- Go out to nightclubs: she enjoys going clubbing in OrlandoMore example sentences
- On the weekends she was likely to be hanging out with her friends, going clubbing at a nightclub or to a rock concert.
- I've always found going clubbing mildly ridiculous, which probably added to the novelty of last night's outing.
- Her new life, sharing digs with fellow models and going clubbing for the first time in her life, was a shock.
in the club (or the pudding club)
- British • informal Pregnant.More example sentences
- The last I heard of him was that his girlfriend was in the club and they left, leaving us alone again.
join the club
- [in imperative] • informal , often • humorous Used as an observation that someone else is in a difficult or unwelcome situation similar to one’s own: if you’re confused, join the club!More example sentences
- But if you're wondering what the hell I'm stammering about in the final minute, join the club!
- So you see, when the Prime Minister says he could do with some co-operation, join the club, so could we.
early 17th century (as a verb): formed obscurely from club2.
- 1A heavy stick with a thick end, especially one used as a weapon.More example sentences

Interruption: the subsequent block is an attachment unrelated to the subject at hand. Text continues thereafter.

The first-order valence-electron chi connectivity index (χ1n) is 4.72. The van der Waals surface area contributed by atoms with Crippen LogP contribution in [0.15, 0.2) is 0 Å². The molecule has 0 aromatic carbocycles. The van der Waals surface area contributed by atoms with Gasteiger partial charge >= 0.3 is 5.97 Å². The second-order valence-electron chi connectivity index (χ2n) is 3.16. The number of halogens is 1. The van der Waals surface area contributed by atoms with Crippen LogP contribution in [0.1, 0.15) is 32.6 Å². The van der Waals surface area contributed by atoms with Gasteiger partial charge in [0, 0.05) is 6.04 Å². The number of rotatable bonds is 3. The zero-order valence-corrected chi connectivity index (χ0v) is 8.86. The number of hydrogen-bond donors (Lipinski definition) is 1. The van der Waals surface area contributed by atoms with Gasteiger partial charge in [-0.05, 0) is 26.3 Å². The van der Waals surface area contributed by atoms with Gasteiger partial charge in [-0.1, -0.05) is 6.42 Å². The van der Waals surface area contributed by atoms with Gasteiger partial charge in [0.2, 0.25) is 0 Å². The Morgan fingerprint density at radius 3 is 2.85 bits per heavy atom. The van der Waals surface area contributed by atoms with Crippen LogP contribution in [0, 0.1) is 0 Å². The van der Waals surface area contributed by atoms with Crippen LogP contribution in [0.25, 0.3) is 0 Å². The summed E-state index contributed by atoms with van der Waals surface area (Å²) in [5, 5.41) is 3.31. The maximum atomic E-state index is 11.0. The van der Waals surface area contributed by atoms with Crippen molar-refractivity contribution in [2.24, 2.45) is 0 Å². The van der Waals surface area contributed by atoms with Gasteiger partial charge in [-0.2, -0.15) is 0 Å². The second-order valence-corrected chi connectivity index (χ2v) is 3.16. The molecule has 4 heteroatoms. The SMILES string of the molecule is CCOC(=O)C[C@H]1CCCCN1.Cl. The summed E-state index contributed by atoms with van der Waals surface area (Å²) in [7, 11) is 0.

- They also make their own canoes as well as fishing and hunting implements such as spears, clubs, blow guns, arrows, and darts.
- Many of the arms were ‘low-tech weapons’ like studded clubs, knives and spears.
- The security forces unleashed an immense barrage of teargas as well as using water cannon and clubs.
- 1.1 short for golf club.More example sentences
- Without some good common sense and a notion of how hard golf balls and clubs are, a golf course can be a very dangerous place.
- He was so tired after holing the winning putt and putting the clubs away that they were not brought out again until Tuesday.
- Aim at a spot an inch or two behind the ball, take an upright backswing and drop the club on that spot.
- 2 (clubs) One of the four suits in a conventional deck of playing cards, denoted by a black trefoil.More example sentences
- The card much to her disappointment was the mere four of clubs.
- The four of clubs is described by some as the Devil's bedstead and is loathed by many players, who claim that no good hand can include this card.
- In other words, it is of the club suit and outranked by all other clubs.
- 2.1A playing card of the suit of clubs.More example sentences
- If the turned up card is a club, then clubs are automatically trump.
- Since player one now realizes that the other's card is not a club, he turns over all cards that aren't clubs.
- Suppose its late in the game, and you have a lot of trumps, and 2 medium-to-high ranking clubs.
verb (clubs, clubbing, clubbed)[with object] Back to top
- Beat (a person or animal) with a club or similar implement: the islanders clubbed whales to deathMore example sentences
- It appears that after Cook was wounded in the back, islanders clubbed him to death.
- But if the police clubbed this guy to death, I was determined to run into the alley and stop the violence.
- She recalls seeing a kind looking elderly gentleman being clubbed to death by someone she recognized.
Middle English: from Old Norse clubba, variant of klumba; related to clump.